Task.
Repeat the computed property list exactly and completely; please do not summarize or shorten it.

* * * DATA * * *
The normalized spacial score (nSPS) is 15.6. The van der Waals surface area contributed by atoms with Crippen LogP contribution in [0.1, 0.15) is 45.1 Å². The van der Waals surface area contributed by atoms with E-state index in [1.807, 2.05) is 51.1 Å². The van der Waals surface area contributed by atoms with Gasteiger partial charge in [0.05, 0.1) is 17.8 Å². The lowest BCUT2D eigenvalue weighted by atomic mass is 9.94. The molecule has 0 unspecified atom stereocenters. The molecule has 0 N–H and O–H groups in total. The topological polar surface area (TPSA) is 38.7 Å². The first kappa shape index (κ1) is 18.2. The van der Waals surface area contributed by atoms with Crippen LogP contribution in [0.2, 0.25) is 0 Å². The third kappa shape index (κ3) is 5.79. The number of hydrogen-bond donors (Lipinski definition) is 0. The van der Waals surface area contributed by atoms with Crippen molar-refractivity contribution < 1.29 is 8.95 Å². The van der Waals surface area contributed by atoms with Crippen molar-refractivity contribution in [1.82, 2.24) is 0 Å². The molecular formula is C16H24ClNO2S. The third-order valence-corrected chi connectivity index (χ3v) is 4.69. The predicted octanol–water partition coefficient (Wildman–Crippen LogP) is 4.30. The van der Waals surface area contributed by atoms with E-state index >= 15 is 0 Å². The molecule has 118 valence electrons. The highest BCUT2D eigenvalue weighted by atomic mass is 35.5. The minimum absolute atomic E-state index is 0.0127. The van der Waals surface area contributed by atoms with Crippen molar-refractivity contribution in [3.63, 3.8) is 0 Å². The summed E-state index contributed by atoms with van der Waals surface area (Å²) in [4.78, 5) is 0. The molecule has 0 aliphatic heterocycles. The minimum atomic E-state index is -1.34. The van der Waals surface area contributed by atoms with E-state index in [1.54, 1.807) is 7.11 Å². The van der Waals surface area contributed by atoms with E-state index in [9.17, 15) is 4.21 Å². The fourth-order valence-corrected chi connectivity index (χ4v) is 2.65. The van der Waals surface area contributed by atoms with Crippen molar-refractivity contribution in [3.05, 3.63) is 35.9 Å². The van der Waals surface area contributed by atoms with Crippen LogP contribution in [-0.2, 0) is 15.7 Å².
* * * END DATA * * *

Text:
The normalized spacial score (nSPS) is 15.6. The van der Waals surface area contributed by atoms with Crippen LogP contribution in [0.1, 0.15) is 45.1 Å². The van der Waals surface area contributed by atoms with E-state index in [1.807, 2.05) is 51.1 Å². The van der Waals surface area contributed by atoms with Gasteiger partial charge in [0.05, 0.1) is 17.8 Å². The lowest BCUT2D eigenvalue weighted by atomic mass is 9.94. The molecule has 0 unspecified atom stereocenters. The molecule has 0 N–H and O–H groups in total. The topological polar surface area (TPSA) is 38.7 Å². The first kappa shape index (κ1) is 18.2. The van der Waals surface area contributed by atoms with Crippen LogP contribution in [0.2, 0.25) is 0 Å². The third kappa shape index (κ3) is 5.79. The number of hydrogen-bond donors (Lipinski definition) is 0. The van der Waals surface area contributed by atoms with Crippen molar-refractivity contribution < 1.29 is 8.95 Å². The van der Waals surface area contributed by atoms with Crippen molar-refractivity contribution in [1.82, 2.24) is 0 Å². The molecular formula is C16H24ClNO2S. The third-order valence-corrected chi connectivity index (χ3v) is 4.69. The predicted octanol–water partition coefficient (Wildman–Crippen LogP) is 4.30. The van der Waals surface area contributed by atoms with E-state index >= 15 is 0 Å². The molecule has 118 valence electrons. The highest BCUT2D eigenvalue weighted by atomic mass is 35.5. The minimum absolute atomic E-state index is 0.0127. The van der Waals surface area contributed by atoms with Crippen molar-refractivity contribution in [3.63, 3.8) is 0 Å². The summed E-state index contributed by atoms with van der Waals surface area (Å²) in [4.78, 5) is 0. The molecule has 0 aliphatic heterocycles. The minimum atomic E-state index is -1.34. The van der Waals surface area contributed by atoms with E-state index in [1.54, 1.807) is 7.11 Å². The van der Waals surface area contributed by atoms with E-state index in [9.17, 15) is 4.21 Å². The fourth-order valence-corrected chi connectivity index (χ4v) is 2.65. The van der Waals surface area contributed by atoms with Crippen molar-refractivity contribution in [3.05, 3.63) is 35.9 Å². The van der Waals surface area contributed by atoms with Crippen LogP contribution in [-0.2, 0) is 15.7 Å².